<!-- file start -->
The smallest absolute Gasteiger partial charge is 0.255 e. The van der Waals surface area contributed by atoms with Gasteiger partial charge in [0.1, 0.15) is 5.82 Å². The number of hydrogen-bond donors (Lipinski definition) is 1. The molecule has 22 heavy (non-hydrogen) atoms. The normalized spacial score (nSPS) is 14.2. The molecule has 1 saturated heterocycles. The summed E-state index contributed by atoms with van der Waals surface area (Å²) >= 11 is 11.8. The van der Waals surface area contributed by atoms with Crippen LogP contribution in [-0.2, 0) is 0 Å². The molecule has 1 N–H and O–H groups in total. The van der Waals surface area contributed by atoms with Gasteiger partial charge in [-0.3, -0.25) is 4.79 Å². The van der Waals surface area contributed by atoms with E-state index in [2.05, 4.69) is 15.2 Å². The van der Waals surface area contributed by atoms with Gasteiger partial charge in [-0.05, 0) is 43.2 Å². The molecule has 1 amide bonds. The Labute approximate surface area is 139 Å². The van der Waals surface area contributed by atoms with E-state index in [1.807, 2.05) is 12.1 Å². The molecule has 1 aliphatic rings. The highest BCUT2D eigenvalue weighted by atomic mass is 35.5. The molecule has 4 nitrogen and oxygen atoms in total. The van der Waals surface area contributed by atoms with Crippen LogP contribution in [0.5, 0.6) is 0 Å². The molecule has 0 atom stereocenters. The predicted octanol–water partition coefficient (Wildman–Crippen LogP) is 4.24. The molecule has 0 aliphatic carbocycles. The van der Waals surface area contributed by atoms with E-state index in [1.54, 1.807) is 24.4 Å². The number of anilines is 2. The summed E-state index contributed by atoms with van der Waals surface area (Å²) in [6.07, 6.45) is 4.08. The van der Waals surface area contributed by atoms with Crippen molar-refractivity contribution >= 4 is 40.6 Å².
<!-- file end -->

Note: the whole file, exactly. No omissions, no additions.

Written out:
The smallest absolute Gasteiger partial charge is 0.255 e. The van der Waals surface area contributed by atoms with Gasteiger partial charge in [0.1, 0.15) is 5.82 Å². The number of hydrogen-bond donors (Lipinski definition) is 1. The molecule has 22 heavy (non-hydrogen) atoms. The normalized spacial score (nSPS) is 14.2. The molecule has 1 saturated heterocycles. The summed E-state index contributed by atoms with van der Waals surface area (Å²) >= 11 is 11.8. The van der Waals surface area contributed by atoms with Crippen LogP contribution in [-0.2, 0) is 0 Å². The molecule has 1 N–H and O–H groups in total. The van der Waals surface area contributed by atoms with Gasteiger partial charge in [-0.3, -0.25) is 4.79 Å². The van der Waals surface area contributed by atoms with E-state index in [2.05, 4.69) is 15.2 Å². The van der Waals surface area contributed by atoms with Gasteiger partial charge in [-0.05, 0) is 43.2 Å². The molecule has 1 amide bonds. The Labute approximate surface area is 139 Å². The van der Waals surface area contributed by atoms with E-state index in [1.807, 2.05) is 12.1 Å². The molecule has 1 aliphatic rings. The highest BCUT2D eigenvalue weighted by atomic mass is 35.5. The molecule has 4 nitrogen and oxygen atoms in total. The van der Waals surface area contributed by atoms with Crippen LogP contribution in [0.5, 0.6) is 0 Å². The molecule has 0 atom stereocenters. The predicted octanol–water partition coefficient (Wildman–Crippen LogP) is 4.24. The molecule has 0 aliphatic carbocycles. The van der Waals surface area contributed by atoms with E-state index in [1.54, 1.807) is 24.4 Å². The number of anilines is 2. The summed E-state index contributed by atoms with van der Waals surface area (Å²) in [6.07, 6.45) is 4.08. The van der Waals surface area contributed by atoms with Crippen molar-refractivity contribution >= 4 is 40.6 Å².